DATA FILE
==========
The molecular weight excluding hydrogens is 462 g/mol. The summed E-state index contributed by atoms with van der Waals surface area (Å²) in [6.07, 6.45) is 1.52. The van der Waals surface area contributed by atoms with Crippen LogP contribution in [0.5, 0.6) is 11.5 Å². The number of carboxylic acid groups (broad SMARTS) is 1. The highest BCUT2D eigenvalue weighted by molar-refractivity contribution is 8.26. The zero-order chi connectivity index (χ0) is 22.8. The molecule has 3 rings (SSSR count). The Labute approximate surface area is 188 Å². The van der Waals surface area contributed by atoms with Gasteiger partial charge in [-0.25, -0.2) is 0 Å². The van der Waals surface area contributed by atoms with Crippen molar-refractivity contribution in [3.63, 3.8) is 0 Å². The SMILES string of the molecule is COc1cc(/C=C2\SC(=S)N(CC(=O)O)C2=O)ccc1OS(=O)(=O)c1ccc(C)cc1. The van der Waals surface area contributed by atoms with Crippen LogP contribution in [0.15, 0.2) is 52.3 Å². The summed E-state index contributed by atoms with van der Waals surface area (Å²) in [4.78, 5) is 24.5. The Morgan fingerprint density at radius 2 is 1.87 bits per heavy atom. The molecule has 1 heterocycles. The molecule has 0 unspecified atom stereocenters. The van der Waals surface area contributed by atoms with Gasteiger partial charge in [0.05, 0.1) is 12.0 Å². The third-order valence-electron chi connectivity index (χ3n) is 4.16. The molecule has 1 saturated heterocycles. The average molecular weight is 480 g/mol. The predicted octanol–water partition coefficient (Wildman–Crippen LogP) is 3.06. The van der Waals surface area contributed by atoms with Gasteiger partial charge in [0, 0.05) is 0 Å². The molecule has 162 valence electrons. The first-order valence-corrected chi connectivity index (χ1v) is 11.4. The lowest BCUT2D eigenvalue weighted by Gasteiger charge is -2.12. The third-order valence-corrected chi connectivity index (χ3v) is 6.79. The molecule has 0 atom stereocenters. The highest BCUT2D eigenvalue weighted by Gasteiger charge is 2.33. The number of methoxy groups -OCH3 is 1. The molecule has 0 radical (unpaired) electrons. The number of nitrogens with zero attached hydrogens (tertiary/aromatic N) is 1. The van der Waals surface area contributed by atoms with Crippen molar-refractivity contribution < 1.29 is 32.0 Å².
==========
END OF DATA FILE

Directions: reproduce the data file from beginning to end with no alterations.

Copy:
The molecular weight excluding hydrogens is 462 g/mol. The summed E-state index contributed by atoms with van der Waals surface area (Å²) in [6.07, 6.45) is 1.52. The van der Waals surface area contributed by atoms with Crippen LogP contribution in [0.5, 0.6) is 11.5 Å². The number of carboxylic acid groups (broad SMARTS) is 1. The highest BCUT2D eigenvalue weighted by molar-refractivity contribution is 8.26. The zero-order chi connectivity index (χ0) is 22.8. The molecule has 3 rings (SSSR count). The Labute approximate surface area is 188 Å². The van der Waals surface area contributed by atoms with Gasteiger partial charge in [-0.25, -0.2) is 0 Å². The van der Waals surface area contributed by atoms with Crippen molar-refractivity contribution in [3.63, 3.8) is 0 Å². The SMILES string of the molecule is COc1cc(/C=C2\SC(=S)N(CC(=O)O)C2=O)ccc1OS(=O)(=O)c1ccc(C)cc1. The van der Waals surface area contributed by atoms with Crippen LogP contribution in [0.15, 0.2) is 52.3 Å². The summed E-state index contributed by atoms with van der Waals surface area (Å²) in [4.78, 5) is 24.5. The Morgan fingerprint density at radius 2 is 1.87 bits per heavy atom. The molecule has 1 heterocycles. The molecule has 0 unspecified atom stereocenters. The van der Waals surface area contributed by atoms with Gasteiger partial charge in [0.05, 0.1) is 12.0 Å². The third-order valence-electron chi connectivity index (χ3n) is 4.16. The molecule has 1 saturated heterocycles. The average molecular weight is 480 g/mol. The predicted octanol–water partition coefficient (Wildman–Crippen LogP) is 3.06. The van der Waals surface area contributed by atoms with Gasteiger partial charge in [0, 0.05) is 0 Å². The molecule has 162 valence electrons. The first-order valence-corrected chi connectivity index (χ1v) is 11.4. The lowest BCUT2D eigenvalue weighted by Gasteiger charge is -2.12. The third-order valence-corrected chi connectivity index (χ3v) is 6.79. The molecule has 0 atom stereocenters. The highest BCUT2D eigenvalue weighted by Gasteiger charge is 2.33. The number of methoxy groups -OCH3 is 1. The molecule has 0 radical (unpaired) electrons. The number of nitrogens with zero attached hydrogens (tertiary/aromatic N) is 1. The van der Waals surface area contributed by atoms with Crippen molar-refractivity contribution < 1.29 is 32.0 Å².